For more information about analysis, see the “ADDIE Part II: Nuts and Bolts of ADDIE and Backward Design” module.  

Design:

The design stage is for planning instruction.  Once you know enough about your learners, the context and the task/content, you will be able to write learning objectives.  From there, you may plan assessment to determine whether or not learners have reached the objectives.  After this, choose learning strategies to support learners as they work toward meeting the objectives.  Finally, choose appropriate instructional media and technology to support learning.   

There are many modules which address the design stage of the instructional design process.  For more information, see the following modules:  

- Best Practices for Online Course Design
- Designing activities in the 3 communication modes with online tools
- Tenets of Communicative Language Teaching & Core Practices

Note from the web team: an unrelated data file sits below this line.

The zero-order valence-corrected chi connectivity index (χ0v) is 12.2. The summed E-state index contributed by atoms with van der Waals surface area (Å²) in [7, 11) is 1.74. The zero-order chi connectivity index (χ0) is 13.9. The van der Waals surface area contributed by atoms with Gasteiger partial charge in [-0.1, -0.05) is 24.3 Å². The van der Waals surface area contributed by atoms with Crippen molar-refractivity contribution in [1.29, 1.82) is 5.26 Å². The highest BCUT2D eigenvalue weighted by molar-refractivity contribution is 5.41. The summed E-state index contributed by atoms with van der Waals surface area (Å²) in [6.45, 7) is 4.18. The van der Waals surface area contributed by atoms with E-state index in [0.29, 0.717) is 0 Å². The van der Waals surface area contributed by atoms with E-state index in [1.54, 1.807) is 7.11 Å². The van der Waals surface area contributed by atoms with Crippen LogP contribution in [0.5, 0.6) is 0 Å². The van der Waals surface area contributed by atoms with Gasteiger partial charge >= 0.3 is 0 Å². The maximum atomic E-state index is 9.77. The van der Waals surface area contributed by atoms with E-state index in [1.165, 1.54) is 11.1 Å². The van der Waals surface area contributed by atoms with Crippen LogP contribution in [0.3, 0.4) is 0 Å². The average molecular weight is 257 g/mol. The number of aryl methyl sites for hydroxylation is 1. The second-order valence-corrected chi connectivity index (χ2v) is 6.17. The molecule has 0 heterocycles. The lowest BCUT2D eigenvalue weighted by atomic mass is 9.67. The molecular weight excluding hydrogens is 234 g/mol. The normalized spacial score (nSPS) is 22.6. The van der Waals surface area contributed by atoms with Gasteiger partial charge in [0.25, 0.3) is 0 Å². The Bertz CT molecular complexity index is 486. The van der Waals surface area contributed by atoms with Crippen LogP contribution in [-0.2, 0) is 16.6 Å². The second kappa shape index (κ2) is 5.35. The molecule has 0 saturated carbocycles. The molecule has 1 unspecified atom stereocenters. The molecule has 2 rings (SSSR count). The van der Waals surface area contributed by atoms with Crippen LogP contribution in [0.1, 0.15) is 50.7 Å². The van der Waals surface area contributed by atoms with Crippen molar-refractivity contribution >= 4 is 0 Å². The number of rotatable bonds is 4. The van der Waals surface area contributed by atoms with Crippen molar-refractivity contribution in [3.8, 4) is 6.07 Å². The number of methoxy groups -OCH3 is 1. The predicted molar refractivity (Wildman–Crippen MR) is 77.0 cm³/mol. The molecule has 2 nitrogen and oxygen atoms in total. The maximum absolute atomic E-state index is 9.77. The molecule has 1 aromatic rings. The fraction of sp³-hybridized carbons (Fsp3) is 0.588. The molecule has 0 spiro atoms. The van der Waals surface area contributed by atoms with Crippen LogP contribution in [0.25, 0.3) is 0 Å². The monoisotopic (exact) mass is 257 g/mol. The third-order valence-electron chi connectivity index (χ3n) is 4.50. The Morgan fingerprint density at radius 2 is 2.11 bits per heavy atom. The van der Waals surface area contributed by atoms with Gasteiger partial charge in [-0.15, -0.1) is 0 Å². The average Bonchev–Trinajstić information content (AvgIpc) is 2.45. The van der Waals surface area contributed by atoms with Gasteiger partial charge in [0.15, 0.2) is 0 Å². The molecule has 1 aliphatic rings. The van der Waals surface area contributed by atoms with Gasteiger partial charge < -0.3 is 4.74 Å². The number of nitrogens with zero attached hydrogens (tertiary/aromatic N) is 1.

- Formative and Summative Assessment Online
- Project-Based Learning
- Content-Based Learning and Teaching culture  

Develop:

It is tempting to want to dive right into the development of an online course without first analyzing or designing it.  It can be so much fun to create new documents, videos, assessments!  However, the amount of time that can be wasted by not analyzing or designing properly can be immense.   

Once you have determined the objectives, means of assessment, instructional strategies, and instructional media you will use in your instruction, it is time to take this plan and put it into action.  If existing media are of a high quality, use or adapt them.  There is no need to recreate the wheel.  In some cases, you may wish to create documents, videos or other instructional products on your own.  The Analyze step will have hopefully helped you to identify the resources on campus, including personnel, that can aid you in this process.   

Many of the modules cited above in the Design section are applicable to the development of online language instruction.  It is encouraged that you view any of those if you are interested in learning more about development.  For more specific information related to tools you may choose when developing your course, see “Platform / LMS and platform tools and capabilities to facilitate language learning”